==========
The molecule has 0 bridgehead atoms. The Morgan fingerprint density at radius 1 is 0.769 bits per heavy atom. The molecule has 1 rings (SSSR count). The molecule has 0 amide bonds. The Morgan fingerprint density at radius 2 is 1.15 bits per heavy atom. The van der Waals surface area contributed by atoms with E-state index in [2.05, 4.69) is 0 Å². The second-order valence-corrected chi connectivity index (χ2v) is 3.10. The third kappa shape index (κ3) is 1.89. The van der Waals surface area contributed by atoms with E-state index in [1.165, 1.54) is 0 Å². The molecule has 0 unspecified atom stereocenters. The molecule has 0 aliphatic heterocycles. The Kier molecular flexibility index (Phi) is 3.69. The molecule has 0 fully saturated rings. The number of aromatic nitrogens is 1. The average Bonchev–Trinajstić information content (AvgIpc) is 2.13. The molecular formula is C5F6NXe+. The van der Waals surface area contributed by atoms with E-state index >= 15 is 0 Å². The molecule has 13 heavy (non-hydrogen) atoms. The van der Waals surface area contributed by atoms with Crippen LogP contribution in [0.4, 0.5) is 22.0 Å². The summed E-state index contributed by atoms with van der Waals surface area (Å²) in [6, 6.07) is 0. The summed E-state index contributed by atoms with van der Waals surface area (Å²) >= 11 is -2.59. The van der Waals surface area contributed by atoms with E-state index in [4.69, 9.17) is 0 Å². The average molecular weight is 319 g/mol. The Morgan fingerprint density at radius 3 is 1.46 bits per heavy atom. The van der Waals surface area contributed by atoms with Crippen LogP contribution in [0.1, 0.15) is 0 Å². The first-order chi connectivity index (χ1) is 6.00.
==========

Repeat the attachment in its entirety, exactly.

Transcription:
The molecule has 0 bridgehead atoms. The Morgan fingerprint density at radius 1 is 0.769 bits per heavy atom. The molecule has 1 rings (SSSR count). The molecule has 0 amide bonds. The Morgan fingerprint density at radius 2 is 1.15 bits per heavy atom. The van der Waals surface area contributed by atoms with E-state index in [2.05, 4.69) is 0 Å². The second-order valence-corrected chi connectivity index (χ2v) is 3.10. The third kappa shape index (κ3) is 1.89. The van der Waals surface area contributed by atoms with E-state index in [1.165, 1.54) is 0 Å². The molecule has 0 unspecified atom stereocenters. The molecule has 0 aliphatic heterocycles. The Kier molecular flexibility index (Phi) is 3.69. The molecule has 0 fully saturated rings. The number of aromatic nitrogens is 1. The average Bonchev–Trinajstić information content (AvgIpc) is 2.13. The molecular formula is C5F6NXe+. The van der Waals surface area contributed by atoms with E-state index >= 15 is 0 Å². The molecule has 13 heavy (non-hydrogen) atoms. The van der Waals surface area contributed by atoms with Crippen LogP contribution in [0.4, 0.5) is 22.0 Å². The summed E-state index contributed by atoms with van der Waals surface area (Å²) in [6, 6.07) is 0. The summed E-state index contributed by atoms with van der Waals surface area (Å²) >= 11 is -2.59. The van der Waals surface area contributed by atoms with E-state index in [4.69, 9.17) is 0 Å². The average molecular weight is 319 g/mol. The Morgan fingerprint density at radius 3 is 1.46 bits per heavy atom. The van der Waals surface area contributed by atoms with Crippen LogP contribution in [0.1, 0.15) is 0 Å². The first-order chi connectivity index (χ1) is 6.00.